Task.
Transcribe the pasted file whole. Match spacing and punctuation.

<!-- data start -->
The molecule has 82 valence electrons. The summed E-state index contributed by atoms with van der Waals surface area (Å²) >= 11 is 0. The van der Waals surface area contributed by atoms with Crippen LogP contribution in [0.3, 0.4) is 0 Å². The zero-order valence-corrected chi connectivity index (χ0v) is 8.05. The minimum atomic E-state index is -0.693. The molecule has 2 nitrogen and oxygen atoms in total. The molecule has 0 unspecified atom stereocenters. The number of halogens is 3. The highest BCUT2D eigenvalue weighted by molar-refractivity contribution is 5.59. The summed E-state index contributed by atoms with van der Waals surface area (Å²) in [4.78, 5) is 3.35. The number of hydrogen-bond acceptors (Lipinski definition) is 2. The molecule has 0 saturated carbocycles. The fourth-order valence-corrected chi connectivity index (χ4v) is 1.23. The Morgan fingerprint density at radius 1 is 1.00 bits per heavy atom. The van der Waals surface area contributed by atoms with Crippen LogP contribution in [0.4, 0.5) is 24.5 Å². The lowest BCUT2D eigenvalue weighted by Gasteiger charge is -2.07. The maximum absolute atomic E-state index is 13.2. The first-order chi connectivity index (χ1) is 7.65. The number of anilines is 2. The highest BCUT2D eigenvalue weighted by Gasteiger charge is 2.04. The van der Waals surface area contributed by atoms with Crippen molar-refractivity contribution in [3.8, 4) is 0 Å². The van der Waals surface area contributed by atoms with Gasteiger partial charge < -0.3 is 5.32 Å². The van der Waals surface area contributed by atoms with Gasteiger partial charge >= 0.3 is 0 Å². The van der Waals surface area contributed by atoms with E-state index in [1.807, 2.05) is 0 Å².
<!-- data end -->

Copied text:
The molecule has 82 valence electrons. The summed E-state index contributed by atoms with van der Waals surface area (Å²) >= 11 is 0. The van der Waals surface area contributed by atoms with Crippen LogP contribution in [0.3, 0.4) is 0 Å². The zero-order valence-corrected chi connectivity index (χ0v) is 8.05. The minimum atomic E-state index is -0.693. The molecule has 2 nitrogen and oxygen atoms in total. The molecule has 0 unspecified atom stereocenters. The number of halogens is 3. The highest BCUT2D eigenvalue weighted by molar-refractivity contribution is 5.59. The summed E-state index contributed by atoms with van der Waals surface area (Å²) in [4.78, 5) is 3.35. The number of hydrogen-bond acceptors (Lipinski definition) is 2. The molecule has 0 saturated carbocycles. The fourth-order valence-corrected chi connectivity index (χ4v) is 1.23. The Morgan fingerprint density at radius 1 is 1.00 bits per heavy atom. The van der Waals surface area contributed by atoms with Crippen LogP contribution in [0.4, 0.5) is 24.5 Å². The lowest BCUT2D eigenvalue weighted by Gasteiger charge is -2.07. The maximum absolute atomic E-state index is 13.2. The first-order chi connectivity index (χ1) is 7.65. The number of anilines is 2. The highest BCUT2D eigenvalue weighted by Gasteiger charge is 2.04. The van der Waals surface area contributed by atoms with Crippen molar-refractivity contribution in [3.8, 4) is 0 Å². The van der Waals surface area contributed by atoms with Gasteiger partial charge < -0.3 is 5.32 Å². The van der Waals surface area contributed by atoms with Gasteiger partial charge >= 0.3 is 0 Å². The van der Waals surface area contributed by atoms with E-state index in [1.807, 2.05) is 0 Å².